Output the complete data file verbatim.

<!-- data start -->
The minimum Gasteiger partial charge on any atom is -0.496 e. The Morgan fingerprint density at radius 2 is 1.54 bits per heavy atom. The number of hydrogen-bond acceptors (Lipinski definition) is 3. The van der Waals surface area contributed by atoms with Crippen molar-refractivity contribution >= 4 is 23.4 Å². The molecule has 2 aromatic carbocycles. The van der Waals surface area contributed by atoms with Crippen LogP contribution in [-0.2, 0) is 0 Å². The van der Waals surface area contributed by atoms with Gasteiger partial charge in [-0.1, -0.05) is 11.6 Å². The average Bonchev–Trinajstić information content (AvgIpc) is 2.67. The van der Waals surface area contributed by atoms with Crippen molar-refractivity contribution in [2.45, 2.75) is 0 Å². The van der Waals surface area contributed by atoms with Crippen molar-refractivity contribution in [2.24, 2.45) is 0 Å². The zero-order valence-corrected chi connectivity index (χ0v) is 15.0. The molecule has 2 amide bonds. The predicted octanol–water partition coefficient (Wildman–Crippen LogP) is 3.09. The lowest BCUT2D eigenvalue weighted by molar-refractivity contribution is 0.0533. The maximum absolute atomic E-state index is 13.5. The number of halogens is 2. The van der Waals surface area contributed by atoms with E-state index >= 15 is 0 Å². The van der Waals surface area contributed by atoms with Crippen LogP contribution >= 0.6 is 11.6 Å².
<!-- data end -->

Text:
The minimum Gasteiger partial charge on any atom is -0.496 e. The Morgan fingerprint density at radius 2 is 1.54 bits per heavy atom. The number of hydrogen-bond acceptors (Lipinski definition) is 3. The van der Waals surface area contributed by atoms with Crippen molar-refractivity contribution >= 4 is 23.4 Å². The molecule has 2 aromatic carbocycles. The van der Waals surface area contributed by atoms with Crippen LogP contribution in [-0.2, 0) is 0 Å². The van der Waals surface area contributed by atoms with Gasteiger partial charge in [-0.1, -0.05) is 11.6 Å². The average Bonchev–Trinajstić information content (AvgIpc) is 2.67. The van der Waals surface area contributed by atoms with Crippen molar-refractivity contribution in [2.45, 2.75) is 0 Å². The van der Waals surface area contributed by atoms with Crippen molar-refractivity contribution in [2.24, 2.45) is 0 Å². The zero-order valence-corrected chi connectivity index (χ0v) is 15.0. The molecule has 2 amide bonds. The predicted octanol–water partition coefficient (Wildman–Crippen LogP) is 3.09. The lowest BCUT2D eigenvalue weighted by molar-refractivity contribution is 0.0533. The maximum absolute atomic E-state index is 13.5. The number of halogens is 2. The van der Waals surface area contributed by atoms with E-state index >= 15 is 0 Å². The van der Waals surface area contributed by atoms with Crippen LogP contribution >= 0.6 is 11.6 Å².